Moro Free

God said to Solomon, “Because your greatest desire is to help your people,
and you did not ask for personal wealth and honor or the death of your enemies or even a long life,
but rather you asked for wisdom and knowledge to properly govern my people…”
2 Chronicles 1:11 NLT
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“The Moro reflex, also known as the startle reflex, is an involuntary response that is present at birth and usually disappears between the ages of 3 to 6 months. The reflex occurs when an infant is startled by a loud noise or other environmental stimulus or feels that he or she is falling. The reflex causes the baby to extend the arms, legs, and fingers and arch the back.” (About.com)

I learned about the Moro reflex earlier this week and have not been able to stop thinking about it. It was presented as part of the reason infants struggle with sleeping for longer chunks of time. The reflex wakes them and then they are unable to soothe themselves back to sleep. The exhausted parents presenting this information said the solution was to mimic the boundaries of a Mother’s womb in a sleep-sack type of product. Then, when this reflex kicks in and the baby’s arms flail out, they bump into a soft, elastic boundary and they are reminded of the safety of their former home. This feeling of safe familiarity allows them to relax and quickly fall back asleep!

I couldn’t help but think of the strong correlation between this startle reflex in infants and an almost identical emotional response I have when experiencing the first three to six months of a new challenge in my life. Those first couple months in to the birth of a new circumstance always reveal a few “unknown-unknown’s” that are part of the dangers of uncharted territory. My involuntary – or maybe learned – response is to startle. My defense mechanisms extend out just like the arms and legs of a startled infant! I feel a fear very similar to the uncertainty of a free fall. In those moments, I would give almost anything for a soft, elastic boundary.

In 2 Chronicles, Solomon begins his new challenge with an astounding opportunity. God comes to him in a dream tells him that he will give him anything he asks for. What an amazing gift for the new king! And out of all the things he could have asked for – wealth, love, eternal greatness, ANYTHING – he asks for wisdom!

“Now, LORD God, please keep your promise to David my father, for you have made me king over a people as numerous as the dust of the earth! Give me wisdom and knowledge to rule them properly, for who is able to govern this great nation of yours?” God said to Solomon, “Because your greatest desire is to help your people, and you did not ask for personal wealth and honor or the death of your enemies or even a long life, but rather  you asked for wisdom and knowledge to properly govern my people, I will certainly give you the wisdom and knowledge you requested. And I will also give you riches, wealth, and honor such as no other king has ever had before you or will ever have again!” (2 Chronicles 1:9-11)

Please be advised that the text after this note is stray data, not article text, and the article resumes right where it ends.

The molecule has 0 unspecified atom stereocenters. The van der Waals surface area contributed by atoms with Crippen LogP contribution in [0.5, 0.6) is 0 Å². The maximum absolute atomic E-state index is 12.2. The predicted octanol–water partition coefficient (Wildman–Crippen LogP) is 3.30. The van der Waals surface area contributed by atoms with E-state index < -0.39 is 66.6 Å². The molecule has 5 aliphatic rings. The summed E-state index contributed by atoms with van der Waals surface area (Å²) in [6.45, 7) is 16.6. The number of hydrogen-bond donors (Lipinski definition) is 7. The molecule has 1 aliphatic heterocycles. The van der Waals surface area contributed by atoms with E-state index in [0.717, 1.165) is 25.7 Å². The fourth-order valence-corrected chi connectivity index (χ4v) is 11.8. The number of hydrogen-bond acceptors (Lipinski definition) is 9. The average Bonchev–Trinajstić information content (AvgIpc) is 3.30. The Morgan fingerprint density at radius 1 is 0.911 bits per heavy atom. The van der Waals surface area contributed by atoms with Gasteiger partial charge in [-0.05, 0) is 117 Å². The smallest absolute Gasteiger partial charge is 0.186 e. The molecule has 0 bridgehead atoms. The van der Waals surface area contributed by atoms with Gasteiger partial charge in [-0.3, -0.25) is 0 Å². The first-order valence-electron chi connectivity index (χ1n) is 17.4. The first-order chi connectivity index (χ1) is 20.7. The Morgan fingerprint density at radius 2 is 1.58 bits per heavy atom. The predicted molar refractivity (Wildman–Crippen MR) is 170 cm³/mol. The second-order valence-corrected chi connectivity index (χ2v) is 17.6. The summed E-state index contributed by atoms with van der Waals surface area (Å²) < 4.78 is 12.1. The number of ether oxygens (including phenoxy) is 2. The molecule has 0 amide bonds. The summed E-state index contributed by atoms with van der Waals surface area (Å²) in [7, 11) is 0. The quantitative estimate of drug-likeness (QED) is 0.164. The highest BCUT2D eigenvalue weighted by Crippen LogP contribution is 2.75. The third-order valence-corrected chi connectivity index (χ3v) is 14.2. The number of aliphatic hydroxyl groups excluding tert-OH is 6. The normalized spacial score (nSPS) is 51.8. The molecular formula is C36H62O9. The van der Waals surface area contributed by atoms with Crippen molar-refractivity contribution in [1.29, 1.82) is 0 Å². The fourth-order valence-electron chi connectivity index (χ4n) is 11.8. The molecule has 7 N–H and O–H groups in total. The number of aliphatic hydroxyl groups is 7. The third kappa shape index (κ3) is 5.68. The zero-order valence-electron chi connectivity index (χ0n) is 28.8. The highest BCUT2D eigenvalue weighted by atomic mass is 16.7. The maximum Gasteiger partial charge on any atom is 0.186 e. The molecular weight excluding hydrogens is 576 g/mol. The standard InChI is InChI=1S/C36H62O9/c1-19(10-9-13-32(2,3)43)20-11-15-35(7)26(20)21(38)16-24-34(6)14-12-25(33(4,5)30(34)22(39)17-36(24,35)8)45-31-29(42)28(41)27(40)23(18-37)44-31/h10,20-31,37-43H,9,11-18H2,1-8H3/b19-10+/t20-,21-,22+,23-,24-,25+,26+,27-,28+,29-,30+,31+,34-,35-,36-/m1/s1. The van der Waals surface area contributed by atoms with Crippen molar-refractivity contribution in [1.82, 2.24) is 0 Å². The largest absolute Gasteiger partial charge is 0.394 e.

Solomon is already SO wise! I would have been tempted to ask for everyone in my kingdom to love me because that would assuage my fears of this new, uncertain territory. My Moro reflex craves the comfort of the boundary of human love and acceptance. Wise, young Solomon knew that anything other than God’s wisdom would not be enough. Wisdom from God would trump any charm or human power. He was able to think beyond a potential startle reflex because he had faith that God’s “womb” of grace surrounded him, just as it did his father David.

What a powerful example for me – startled, reflex-driven me. In my life, when a new challenge is born, my first step should be to feel out the very real boundaries God has placed around me no matter my circumstance: the boundaries of justice, mercy and truth!

Challenge: Identify a new challenge I am currently facing and talk to God about it. Ask him to bless me with his wisdom and his knowledge to glorify him, not me, in this situation.

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Dear Lord, you are my strength and my shield. Your righteousness is my validation; I don’t need human approval if I have yours. Flood my heart, mind and soul with your wisdom and discernment. Let that be my boundary and my comfort in new AND old circumstances. Amen.

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About messyworship

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I believe that you can bump into God outside of a Sunday morning church service. That is what Messy Worship is: a written meditation with an authentic, transparent take on the Bible’s application to today’s world. This is where I challenge myself to blurr the line between “life” and “worship” so much that the line disappears a little more each day. I hope, by sharing what I learn, the idea of a seamless life of worship becomes contagious.

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